NewsNews3 May 2023

1+1 media group signs statement on threats to media reform and Ukraine's European integration path

To the President of Ukraine

To the President of Ukraine

Chairman of the Verkhovna Rada of Ukraine

Ruslan Stefanchuk

Chairman of the Verkhovna Rada Committee on Humanitarian

and Information Policy

Mykyta Poturayev

Prime Minister of Ukraine

Denys Shmyhal

Vice Prime Minister for European and

and Euro-Atlantic Integration of Ukraine

Olga Stefanishyna

Ambassador of the European Union to Ukraine

Matti Maasikas

For ten years, Ukraine has been at war with the Russian Federation, which has failed to accept the right of a sovereign state to determine its foreign policy course, democratic system and intentions to return to the European family of nations.

Ukraine pays an exorbitant price every day for the right to be an independent, self-sufficient state with the rule of law and freedom of speech - phenomena that frighten the authoritarian regimes of its north-eastern neighbours. It is thanks to this aspiration that Ukraine was able to sign the Association Agreement and, during the full-scale invasion, to obtain the status of an EU candidate country. However, in order to confirm this status, Ukraine had to fulfil one of the 7 requirements of the European Commission, namely to "overcome the influence of vested interests by adopting a media law that harmonises Ukrainian legislation with the EU Audiovisual Media Services Directive and empowers an independent media regulator".

In pursuance of this paragraph, on 13 December 2022, the Verkhovna Rada of Ukraine adopted the Law of Ukraine "On Media", which entered into force on 31 March 2023. The Law implements the approaches of the EU Audiovisual Directive and contains a number of mechanisms to increase transparency of financial reporting and media ownership structure, introduces a single media regulator for all media and brings about a change in the culture of media market regulation. The Media Law has already been highly praised by the Council of Europe's official expert review, and at the EU-Ukraine summit in February 2023, progress in meeting media requirements was highlighted as one of the most significant.

However, the mere fact that legislation has been adopted does not guarantee its quality implementation: it directly depends on the resources allocated to it, the availability of professional staff and timely decisions. It should be noted that before the law came into force, some of its provisions were already suspended until 2023, the year when most actions to implement it are to be taken, including the development and adoption of bylaws, the creation of an electronic cabinet, etc. 

For example, the Law "On Amendments to the Law of Ukraine "On the State Budget of Ukraine for 2023", among other things, suspended the provisions of Articles 78, 84, 89 of the Law of Ukraine "On Media" until 2023. All these provisions of the Law guarantee financial support for the activities of the media regulator: 

1) remuneration of the members of the National Council of Ukraine on Television and Radio Broadcasting;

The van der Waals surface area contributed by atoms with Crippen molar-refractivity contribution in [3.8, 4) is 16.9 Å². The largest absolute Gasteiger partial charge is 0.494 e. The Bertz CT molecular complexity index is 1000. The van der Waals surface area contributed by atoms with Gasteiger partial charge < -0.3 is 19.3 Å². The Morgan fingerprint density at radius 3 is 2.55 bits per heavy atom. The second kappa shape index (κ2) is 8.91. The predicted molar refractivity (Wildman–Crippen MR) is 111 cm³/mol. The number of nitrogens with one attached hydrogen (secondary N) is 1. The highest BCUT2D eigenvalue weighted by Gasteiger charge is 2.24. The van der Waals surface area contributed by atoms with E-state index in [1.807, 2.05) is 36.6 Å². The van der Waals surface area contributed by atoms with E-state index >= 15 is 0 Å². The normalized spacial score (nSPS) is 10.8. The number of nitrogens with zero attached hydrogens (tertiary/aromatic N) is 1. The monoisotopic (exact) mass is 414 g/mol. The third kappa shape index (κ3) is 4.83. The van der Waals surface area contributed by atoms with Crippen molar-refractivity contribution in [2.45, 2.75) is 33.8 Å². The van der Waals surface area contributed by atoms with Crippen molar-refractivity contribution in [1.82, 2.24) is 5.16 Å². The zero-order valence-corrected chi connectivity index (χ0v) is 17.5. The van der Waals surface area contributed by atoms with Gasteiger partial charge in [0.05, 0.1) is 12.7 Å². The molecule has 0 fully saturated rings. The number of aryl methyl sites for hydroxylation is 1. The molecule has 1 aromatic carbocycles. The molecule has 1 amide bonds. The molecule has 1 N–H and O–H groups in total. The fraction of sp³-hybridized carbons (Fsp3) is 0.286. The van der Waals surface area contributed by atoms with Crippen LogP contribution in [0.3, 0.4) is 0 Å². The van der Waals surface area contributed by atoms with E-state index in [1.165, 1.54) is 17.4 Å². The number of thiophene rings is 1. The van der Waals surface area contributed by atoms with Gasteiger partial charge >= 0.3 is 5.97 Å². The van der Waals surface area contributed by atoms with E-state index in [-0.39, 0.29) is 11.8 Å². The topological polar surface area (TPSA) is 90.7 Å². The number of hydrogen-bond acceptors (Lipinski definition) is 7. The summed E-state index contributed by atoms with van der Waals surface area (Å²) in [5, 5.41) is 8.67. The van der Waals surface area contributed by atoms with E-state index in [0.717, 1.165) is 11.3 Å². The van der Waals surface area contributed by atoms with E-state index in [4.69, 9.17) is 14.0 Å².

2) remuneration of the staff of the National Council; 

3) the level of general funding of the regulator guaranteed by the Law; 

4) an important additional source of financial support for the regulator - at least 4% of the fee for the use of the radio frequency spectrum of Ukraine in the current year.

The suspension of the provisions not only jeopardises the quality of the law's launch, but also created a legal conflict when the mechanism for calculating the remuneration of the National Council members disappeared.


In addition, the amendments made by the Cabinet of Ministers of Ukraine to Resolution No. 304 of 20.04.2016, which sets the salaries and general conditions of remuneration of the members of the media regulator at UAH 21,000 for a member and UAH 25,000 for the Head of the National Council, do not meet either the level of responsibility or the principles of independence of the regulator. After all, all norms relating to the financial independence of the regulator have been suspended, and all funding, including the salaries of the National Council members and staff, is regulated manually by the executive branch of government.

This situation directly contradicts the requirement of Article 30 of the Directive, which sets out the obligation of States to ensure the legal separation of regulators from government and functional independence from their governments; to ensure that national regulatory institutions and bodies have adequate financial and human resources, as well as enforcement powers, to enable them to perform their functions effectively and to facilitate the work of ERGA.

Aware of the fact that defence spending is the number one priority, on which all other state budget expenditures are determined, we emphasise that the temporarily reduced funding for the media regulator should be determined by law, and not by subordinating it to the Government. 

Given the fact that monitoring of the implementation of the EU requirements will include not only an assessment of the quality and compliance with European standards of the adopted legal acts, but also the practice of their application and implementation, we consider the dependence of the members of the National Council and staff on the executive branch of government to be dangerous in terms of preserving the status of an EU candidate and continuing membership negotiations. 

We call for an analysis of priority expenditures for the proper launch of the media law with the involvement of EU representatives and for measures to bring the legislation and its application in terms of ensuring the independence of the media regulator in line with the EU Audiovisual Media Services Directive.

This statement is open for signature. To join the statement, please send an email to

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